It left us all grateful that we know each other, and can have a conversation about our perspectives and experiences and dear god where would we be without being able to share with one another? We would be even more lost and uncertain and nervous and confused. And thank god that we live in a place where we can have this conversation, that we can meet, that we can safely talk in public about things that are important to us on the sidewalk of a small, semi-rural town.

I am so grateful for queer community. For butches, for their strength and for giving me a focus and something to swoon over. For young people (am I old enough to call them young people?) who give me different perspectives. For my transgendered friends and lovers, for their courage and conviction. For my beau. Oh, my beau, who informs my thoughts, my feelings, who reflects my strength back to me and grounds me and holds me and has been gone for over a week and comes back in two days and has been right with me the whole time.

Thank you.

Wednesday, July 6, 2011

Storm clouds coming....

On Monday I hosted a 4th of July bbq (my first), very spur of the moment. We made fried chicken and homemade ice cream, played backyard games, drank copious amounts of beer, and went swimming in the river behind my house. In the evening, my landlord/neighbor (who has many pet chickens which run around my backyard and wake me up emphatically in the mornings) came up holding a rooster. One of her favorites. It had a name. She said, I finally understood just how much these roosters are tearing up the hens and decided it's time to get rid of them. I put them all in the truck last night and drove them two miles down the farm road and left them there. This one showed up outside the coop in the morning. Do you want to eat him? And so she got a cone and I got a knife, and I killed the chicken in front of all the (startled) guests, and I cleaned him and she put the kids to bed and then came over for ice cream. So tonight I'm making soup.

Actually, this afternoon I saw a cloud front coming over the fields and took myself out for a run before it hit. I breathed hard and watched the distant lightning roll closer. When I got back, I brought some things inside and did some tai chi on the back porch as the wind picked up. The air whipped itself into an ecstatic frenzy, and finally I dashed inside as hard drops of rain started to fall.

Then I made soup. And damn, if that rooster isn't delicious.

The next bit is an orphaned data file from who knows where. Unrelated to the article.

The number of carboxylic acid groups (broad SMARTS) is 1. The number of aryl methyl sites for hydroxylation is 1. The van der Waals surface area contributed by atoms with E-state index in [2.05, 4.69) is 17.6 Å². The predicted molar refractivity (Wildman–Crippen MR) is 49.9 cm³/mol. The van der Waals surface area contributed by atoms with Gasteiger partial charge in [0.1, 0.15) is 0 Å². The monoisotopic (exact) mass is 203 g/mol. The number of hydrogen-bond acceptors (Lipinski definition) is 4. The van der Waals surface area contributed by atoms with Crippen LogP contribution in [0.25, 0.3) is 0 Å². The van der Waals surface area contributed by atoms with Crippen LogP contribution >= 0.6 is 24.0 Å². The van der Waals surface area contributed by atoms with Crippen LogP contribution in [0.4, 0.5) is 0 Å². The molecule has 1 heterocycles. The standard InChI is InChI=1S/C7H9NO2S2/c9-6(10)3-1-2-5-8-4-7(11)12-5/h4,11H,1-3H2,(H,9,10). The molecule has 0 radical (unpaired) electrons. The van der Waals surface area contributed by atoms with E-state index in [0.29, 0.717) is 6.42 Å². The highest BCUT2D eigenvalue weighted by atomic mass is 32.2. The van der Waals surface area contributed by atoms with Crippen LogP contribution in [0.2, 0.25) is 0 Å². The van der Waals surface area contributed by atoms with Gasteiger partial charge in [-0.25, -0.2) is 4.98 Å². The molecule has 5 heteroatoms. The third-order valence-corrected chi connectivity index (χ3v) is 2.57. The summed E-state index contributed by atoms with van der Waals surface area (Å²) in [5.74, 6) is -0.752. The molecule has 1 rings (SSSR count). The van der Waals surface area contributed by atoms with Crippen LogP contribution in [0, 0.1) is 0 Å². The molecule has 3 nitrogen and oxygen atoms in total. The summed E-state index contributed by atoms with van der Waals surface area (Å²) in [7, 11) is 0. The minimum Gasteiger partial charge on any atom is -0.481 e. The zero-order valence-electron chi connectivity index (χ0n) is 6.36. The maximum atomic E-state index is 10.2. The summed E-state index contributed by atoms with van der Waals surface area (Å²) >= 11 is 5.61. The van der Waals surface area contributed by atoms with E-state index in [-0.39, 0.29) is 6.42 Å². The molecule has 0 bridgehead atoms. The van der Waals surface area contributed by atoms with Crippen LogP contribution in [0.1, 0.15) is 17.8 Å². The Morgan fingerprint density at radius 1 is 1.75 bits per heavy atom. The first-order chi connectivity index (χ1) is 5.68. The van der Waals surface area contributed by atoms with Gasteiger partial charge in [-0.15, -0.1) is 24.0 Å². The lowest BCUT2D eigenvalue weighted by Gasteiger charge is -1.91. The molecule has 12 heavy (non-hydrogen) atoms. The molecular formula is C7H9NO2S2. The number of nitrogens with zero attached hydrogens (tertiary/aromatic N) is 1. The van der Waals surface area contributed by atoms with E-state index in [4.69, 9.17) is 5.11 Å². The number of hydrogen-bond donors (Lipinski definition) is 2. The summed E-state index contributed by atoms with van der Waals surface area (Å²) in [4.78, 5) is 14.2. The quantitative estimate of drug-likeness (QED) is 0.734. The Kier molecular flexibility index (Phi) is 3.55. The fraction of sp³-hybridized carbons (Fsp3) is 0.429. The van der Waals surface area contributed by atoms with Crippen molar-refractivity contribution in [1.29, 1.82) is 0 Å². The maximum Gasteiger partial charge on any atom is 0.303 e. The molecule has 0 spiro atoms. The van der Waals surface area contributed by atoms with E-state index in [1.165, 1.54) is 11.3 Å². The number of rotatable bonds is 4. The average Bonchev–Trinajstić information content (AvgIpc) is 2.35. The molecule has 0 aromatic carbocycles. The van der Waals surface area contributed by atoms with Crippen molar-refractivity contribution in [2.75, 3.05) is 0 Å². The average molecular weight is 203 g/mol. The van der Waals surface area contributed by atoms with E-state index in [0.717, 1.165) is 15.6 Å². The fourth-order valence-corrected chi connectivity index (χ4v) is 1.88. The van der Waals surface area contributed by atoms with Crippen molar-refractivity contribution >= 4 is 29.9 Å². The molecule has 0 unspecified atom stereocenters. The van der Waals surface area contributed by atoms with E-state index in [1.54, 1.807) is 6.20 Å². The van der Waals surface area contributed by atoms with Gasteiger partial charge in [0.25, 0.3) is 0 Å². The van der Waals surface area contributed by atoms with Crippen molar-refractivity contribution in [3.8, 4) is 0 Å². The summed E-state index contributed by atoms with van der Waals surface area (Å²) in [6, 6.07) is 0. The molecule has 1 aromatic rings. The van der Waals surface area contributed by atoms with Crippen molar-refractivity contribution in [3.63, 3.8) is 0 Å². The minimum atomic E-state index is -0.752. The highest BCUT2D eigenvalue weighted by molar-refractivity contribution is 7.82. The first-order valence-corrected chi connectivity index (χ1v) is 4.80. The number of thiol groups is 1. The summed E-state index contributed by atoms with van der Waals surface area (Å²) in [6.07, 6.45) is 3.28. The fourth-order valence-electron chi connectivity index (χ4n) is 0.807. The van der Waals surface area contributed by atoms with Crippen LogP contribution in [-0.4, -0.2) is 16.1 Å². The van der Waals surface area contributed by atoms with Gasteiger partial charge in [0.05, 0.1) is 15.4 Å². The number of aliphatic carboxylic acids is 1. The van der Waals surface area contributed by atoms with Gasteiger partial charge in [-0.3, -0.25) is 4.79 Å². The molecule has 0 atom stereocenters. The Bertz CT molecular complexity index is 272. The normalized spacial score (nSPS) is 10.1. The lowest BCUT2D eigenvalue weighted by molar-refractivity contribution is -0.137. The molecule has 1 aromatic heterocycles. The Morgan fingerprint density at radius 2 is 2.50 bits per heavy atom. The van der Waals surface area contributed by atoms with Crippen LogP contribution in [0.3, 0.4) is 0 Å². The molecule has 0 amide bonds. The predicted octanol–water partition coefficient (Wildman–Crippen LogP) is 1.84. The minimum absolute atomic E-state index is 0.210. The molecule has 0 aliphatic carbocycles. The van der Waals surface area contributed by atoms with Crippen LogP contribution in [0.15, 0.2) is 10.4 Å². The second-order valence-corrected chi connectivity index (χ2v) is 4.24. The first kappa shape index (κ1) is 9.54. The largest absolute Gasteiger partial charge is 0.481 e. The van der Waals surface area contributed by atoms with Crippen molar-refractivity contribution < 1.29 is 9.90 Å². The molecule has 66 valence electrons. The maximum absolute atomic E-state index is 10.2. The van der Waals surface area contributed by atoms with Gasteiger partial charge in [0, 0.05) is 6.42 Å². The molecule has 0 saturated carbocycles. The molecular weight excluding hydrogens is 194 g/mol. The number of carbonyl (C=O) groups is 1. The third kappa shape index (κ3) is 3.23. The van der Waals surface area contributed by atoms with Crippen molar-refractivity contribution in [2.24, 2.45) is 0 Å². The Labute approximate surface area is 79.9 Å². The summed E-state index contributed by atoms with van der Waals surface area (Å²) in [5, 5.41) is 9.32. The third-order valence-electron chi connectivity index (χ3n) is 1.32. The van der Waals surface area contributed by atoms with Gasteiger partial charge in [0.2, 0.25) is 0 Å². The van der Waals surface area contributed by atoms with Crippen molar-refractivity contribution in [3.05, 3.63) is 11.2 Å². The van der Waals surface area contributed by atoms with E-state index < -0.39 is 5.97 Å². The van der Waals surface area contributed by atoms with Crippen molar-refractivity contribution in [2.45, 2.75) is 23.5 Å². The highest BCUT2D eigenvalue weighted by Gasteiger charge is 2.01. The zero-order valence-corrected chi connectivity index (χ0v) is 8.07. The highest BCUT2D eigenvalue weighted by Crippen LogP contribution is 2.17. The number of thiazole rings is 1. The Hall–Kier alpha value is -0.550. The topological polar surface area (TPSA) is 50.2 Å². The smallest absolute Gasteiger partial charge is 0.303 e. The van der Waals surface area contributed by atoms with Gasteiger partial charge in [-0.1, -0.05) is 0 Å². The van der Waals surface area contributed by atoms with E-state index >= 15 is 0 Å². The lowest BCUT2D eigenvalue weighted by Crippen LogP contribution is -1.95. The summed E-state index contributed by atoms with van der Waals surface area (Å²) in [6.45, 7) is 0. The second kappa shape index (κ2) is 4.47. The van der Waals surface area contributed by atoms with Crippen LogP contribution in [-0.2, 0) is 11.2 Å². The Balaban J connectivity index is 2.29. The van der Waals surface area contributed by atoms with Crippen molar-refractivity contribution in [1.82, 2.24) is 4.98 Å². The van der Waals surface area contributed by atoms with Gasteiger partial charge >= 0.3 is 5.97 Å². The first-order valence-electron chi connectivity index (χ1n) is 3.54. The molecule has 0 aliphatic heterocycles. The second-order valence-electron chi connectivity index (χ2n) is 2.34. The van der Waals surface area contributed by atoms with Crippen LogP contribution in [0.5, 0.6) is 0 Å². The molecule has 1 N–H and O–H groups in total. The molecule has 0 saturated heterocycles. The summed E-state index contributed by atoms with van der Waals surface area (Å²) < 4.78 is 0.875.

Here's hoping that the title of this post is totally about the weather and has no predictive qualities about my emotional state.

Saturday, June 25, 2011

Our Story Today In Two Acts

Act One: Here
in my bed--cool sheets.
beau's broad back, my touch tracing
fingers down to ass.

beau's ass, a split round
moon, perfectly curved, ready
for me to slip in.

Act Two: There
The alley outside the club is busy tonight. Two men get out of a pickup with 40s, two girls follow them with beers. They try to get in but are turned away. Back to the truck. Hip college kids smoke cloves while others just take in a needed a breath of fresh air. I see them all, but I'm not paying attention. I've got better things to focus on: my beau's rough kisses at my neck, his fingers dancing with the hem of my skirt. I cock one knee forward between his legs and lean back against the brick wall. He's hard against my thigh, packing just for me, knowing how he turns me on. I want to give myself over, to feel the feel the rough bricks at my back and the tender insistent stud pressing me into them. I take the thick hair at the nape of his neck in my hands and pull him to my mouth. I'm so hungry for him, hungry to taste him, hungry for him to fill me up with his cock and his hands and his love. We lay claim to each other in the alley. As people pass us their eyes slide by, hot but embarrassed; they stare at my skirt high on my thigh and Beau's big hands there; they pretend not to hear my hot breath; they can't stop looking. They don't know what to make of this tough beau with the leggy femme.

I know just what to make of us.

Friday, June 24, 2011

Because that's the only part actually written in the history books.

Can't even wrap my mind, my body, or my emotions around myself these days.

So instead, I'll just revel in the fact that apparently Netflix has decided that my favorite genre is "Biographical Dramas with a Strong Female Lead." I'll say.